At Old Trafford for the fifth Test the murk of Headingley returned. However, whereas Leeds has induced Botham to reach for the long sleeve sweater in order for him to post his 149, at Manchester the dank, clammy mid-August weather meant that the short-sleeves would do. John Woodcock’s rhetorical “Was Botham’s innings the greatest ever?” headline in the following day’s Sunday Times may seem wildly excessive these days, but it is the measure of the effect that the series had on the most senior of writers that even a sage such as Woodcock could be moved to such extravagant praise.
Old Trafford looks like a relic, though. As Botham monsters Lillee, Alderman, Whitney and Bright, the ghosts of the nation’s industrial past are all too apparent, courtesy of the now defunct Lerdy Star Company close to the Warwick Road railway station. National identity, or at least the outward manifestation of it, seems to have changed, too. As Botham blindly carves Lillee time and again into the spectators for six after six, it is into a sea of Union Jacks that the ball rockets. Although, in fairness, the St George Cross is in good supply, fluttering manically as Botham thick edges Lillee within reach of John Dyson at deep third man. Perhaps the one stunning image from the afternoon is the pull for six off Alderman which Botham executes deep into his innings. Rarely has a cricket bat sounded so sweet, “just about the best shot Botham’s played today” intones Benaud, the Sage of Penrith.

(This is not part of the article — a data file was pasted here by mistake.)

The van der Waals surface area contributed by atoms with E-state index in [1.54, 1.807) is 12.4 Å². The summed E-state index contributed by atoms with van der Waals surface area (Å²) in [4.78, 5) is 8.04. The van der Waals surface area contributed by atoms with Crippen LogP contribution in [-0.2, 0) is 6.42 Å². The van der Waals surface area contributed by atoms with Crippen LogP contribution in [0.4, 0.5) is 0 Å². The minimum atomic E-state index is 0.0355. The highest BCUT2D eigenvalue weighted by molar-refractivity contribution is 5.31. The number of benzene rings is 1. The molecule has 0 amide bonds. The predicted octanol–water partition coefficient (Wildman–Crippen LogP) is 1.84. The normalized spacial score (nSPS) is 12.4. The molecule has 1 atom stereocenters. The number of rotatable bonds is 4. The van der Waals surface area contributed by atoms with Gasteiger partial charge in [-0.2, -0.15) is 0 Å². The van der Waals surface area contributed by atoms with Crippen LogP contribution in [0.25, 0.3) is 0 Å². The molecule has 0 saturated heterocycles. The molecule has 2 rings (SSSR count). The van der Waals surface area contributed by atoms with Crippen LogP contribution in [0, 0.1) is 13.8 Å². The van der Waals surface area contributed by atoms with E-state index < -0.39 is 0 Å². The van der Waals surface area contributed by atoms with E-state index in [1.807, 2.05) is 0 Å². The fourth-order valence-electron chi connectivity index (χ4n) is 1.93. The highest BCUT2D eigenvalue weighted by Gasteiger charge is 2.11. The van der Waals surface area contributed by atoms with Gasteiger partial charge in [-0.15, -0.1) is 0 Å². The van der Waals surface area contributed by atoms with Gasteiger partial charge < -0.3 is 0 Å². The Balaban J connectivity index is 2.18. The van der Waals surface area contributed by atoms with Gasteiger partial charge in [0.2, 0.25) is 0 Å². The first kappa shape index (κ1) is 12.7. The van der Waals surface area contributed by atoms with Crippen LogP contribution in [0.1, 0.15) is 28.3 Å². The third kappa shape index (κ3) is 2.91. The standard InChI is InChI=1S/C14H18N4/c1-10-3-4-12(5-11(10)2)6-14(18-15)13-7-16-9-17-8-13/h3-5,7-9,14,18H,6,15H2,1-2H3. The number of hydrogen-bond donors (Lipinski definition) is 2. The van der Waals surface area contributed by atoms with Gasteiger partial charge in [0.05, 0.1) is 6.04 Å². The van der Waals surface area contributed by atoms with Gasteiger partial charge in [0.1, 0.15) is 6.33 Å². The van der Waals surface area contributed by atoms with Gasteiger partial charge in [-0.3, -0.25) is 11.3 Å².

Repackaged and rebranded in 2005 as “Botham’s Ashes: The Miracle of Headingley ’81”, the DVD included highlights from each of the five days of the totemic 3rd Test at Headingley; Edgbaston and Old Trafford being consigned to the history bin in this case. James Erskine’s “From The Ashes” from 2011,released in time for the 30th anniversary celebrations, was an overblown, over-rated affair. Ostensibly adding nothing to our understanding of the series and its context, it resorts to repackaging the era through cliche. Even the players seem as though they are either tired of talking about it, or seem unable of breathing life into a still remarkable tale. Worse still, Rodney Hogg resorts to hoary old colonial stereotypes – “We are the English, the BAD English” – as Botany Bay is revisited once more. Even cricket’s greatest contemporary chronicler, Gideon Haigh, is made to appear like just another talking head on a “Best of” documentary.
The same cannot be said for Channel Four’s twentieth anniversary documentary, entitled – wait for it – “Botham’s Ashes”. Talking heads and journos are eschewed, as it is left to those at the heart of the drama to do the talking. And what a fine job they do of it, too. Most revealing are the Australians: Lillee, Border, Hughes and Marsh in particular, who reveal just what a disunited bunch they were throughout that summer. The crux of Christian Ryan’s Kim Hughes biography rested on the resentment of Hughes’ senior pros to his authority. Lillee in particular squirms in his seat as the question is raised, while Hughes himself is revealed as a genuinely tragic sporting figure; the first sight, almost twenty years after the event, of the husk of a batting prince, his story still yet to be chronicled by Ryan at that point.